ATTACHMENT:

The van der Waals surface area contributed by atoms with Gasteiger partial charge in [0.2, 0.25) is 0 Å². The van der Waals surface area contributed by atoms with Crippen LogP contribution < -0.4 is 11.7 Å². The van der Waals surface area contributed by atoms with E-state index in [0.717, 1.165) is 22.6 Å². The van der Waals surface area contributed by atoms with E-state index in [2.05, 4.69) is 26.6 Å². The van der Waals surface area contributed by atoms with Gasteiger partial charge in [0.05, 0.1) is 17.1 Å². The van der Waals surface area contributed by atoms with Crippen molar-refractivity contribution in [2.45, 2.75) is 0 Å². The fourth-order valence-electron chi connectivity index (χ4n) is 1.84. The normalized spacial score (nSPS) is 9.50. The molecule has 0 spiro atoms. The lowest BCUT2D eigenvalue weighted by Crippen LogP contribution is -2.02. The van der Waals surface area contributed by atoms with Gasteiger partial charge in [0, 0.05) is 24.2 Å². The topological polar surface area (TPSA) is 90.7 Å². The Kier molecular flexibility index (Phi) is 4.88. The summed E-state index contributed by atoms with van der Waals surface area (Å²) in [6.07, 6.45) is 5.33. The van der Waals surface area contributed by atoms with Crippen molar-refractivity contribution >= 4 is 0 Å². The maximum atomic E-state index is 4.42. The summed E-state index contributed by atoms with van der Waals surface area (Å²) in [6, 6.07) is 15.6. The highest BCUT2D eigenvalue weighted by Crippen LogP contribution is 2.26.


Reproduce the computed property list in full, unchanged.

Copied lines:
The van der Waals surface area contributed by atoms with Gasteiger partial charge in [0.2, 0.25) is 0 Å². The van der Waals surface area contributed by atoms with Crippen LogP contribution < -0.4 is 11.7 Å². The van der Waals surface area contributed by atoms with E-state index in [0.717, 1.165) is 22.6 Å². The van der Waals surface area contributed by atoms with E-state index in [2.05, 4.69) is 26.6 Å². The van der Waals surface area contributed by atoms with Gasteiger partial charge in [0.05, 0.1) is 17.1 Å². The van der Waals surface area contributed by atoms with Crippen molar-refractivity contribution in [2.45, 2.75) is 0 Å². The fourth-order valence-electron chi connectivity index (χ4n) is 1.84. The normalized spacial score (nSPS) is 9.50. The molecule has 0 spiro atoms. The lowest BCUT2D eigenvalue weighted by Crippen LogP contribution is -2.02. The van der Waals surface area contributed by atoms with Gasteiger partial charge in [0, 0.05) is 24.2 Å². The topological polar surface area (TPSA) is 90.7 Å². The Kier molecular flexibility index (Phi) is 4.88. The summed E-state index contributed by atoms with van der Waals surface area (Å²) in [6.07, 6.45) is 5.33. The van der Waals surface area contributed by atoms with Crippen molar-refractivity contribution >= 4 is 0 Å². The maximum atomic E-state index is 4.42. The summed E-state index contributed by atoms with van der Waals surface area (Å²) in [6, 6.07) is 15.6. The highest BCUT2D eigenvalue weighted by Crippen LogP contribution is 2.26.